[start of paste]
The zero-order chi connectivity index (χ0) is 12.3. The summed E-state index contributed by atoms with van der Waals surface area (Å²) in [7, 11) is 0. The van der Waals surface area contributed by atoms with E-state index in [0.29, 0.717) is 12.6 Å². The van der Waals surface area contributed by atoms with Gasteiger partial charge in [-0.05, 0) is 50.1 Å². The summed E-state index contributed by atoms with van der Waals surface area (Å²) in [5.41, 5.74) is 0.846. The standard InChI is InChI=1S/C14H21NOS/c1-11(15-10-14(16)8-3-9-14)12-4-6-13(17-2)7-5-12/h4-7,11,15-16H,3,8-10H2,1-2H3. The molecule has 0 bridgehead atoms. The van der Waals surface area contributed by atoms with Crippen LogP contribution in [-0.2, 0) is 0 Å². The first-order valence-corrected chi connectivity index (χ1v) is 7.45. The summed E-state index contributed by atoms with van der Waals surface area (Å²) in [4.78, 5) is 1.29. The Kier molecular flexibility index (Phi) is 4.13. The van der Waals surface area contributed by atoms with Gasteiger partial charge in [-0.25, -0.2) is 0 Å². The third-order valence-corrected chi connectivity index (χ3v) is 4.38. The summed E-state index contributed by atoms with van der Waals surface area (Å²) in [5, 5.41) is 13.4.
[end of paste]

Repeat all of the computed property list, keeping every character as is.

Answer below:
The zero-order chi connectivity index (χ0) is 12.3. The summed E-state index contributed by atoms with van der Waals surface area (Å²) in [7, 11) is 0. The van der Waals surface area contributed by atoms with E-state index in [0.29, 0.717) is 12.6 Å². The van der Waals surface area contributed by atoms with Gasteiger partial charge in [-0.05, 0) is 50.1 Å². The summed E-state index contributed by atoms with van der Waals surface area (Å²) in [5.41, 5.74) is 0.846. The standard InChI is InChI=1S/C14H21NOS/c1-11(15-10-14(16)8-3-9-14)12-4-6-13(17-2)7-5-12/h4-7,11,15-16H,3,8-10H2,1-2H3. The molecule has 0 bridgehead atoms. The van der Waals surface area contributed by atoms with Crippen LogP contribution in [-0.2, 0) is 0 Å². The first-order valence-corrected chi connectivity index (χ1v) is 7.45. The summed E-state index contributed by atoms with van der Waals surface area (Å²) in [4.78, 5) is 1.29. The Kier molecular flexibility index (Phi) is 4.13. The van der Waals surface area contributed by atoms with Gasteiger partial charge in [-0.25, -0.2) is 0 Å². The third-order valence-corrected chi connectivity index (χ3v) is 4.38. The summed E-state index contributed by atoms with van der Waals surface area (Å²) in [5, 5.41) is 13.4.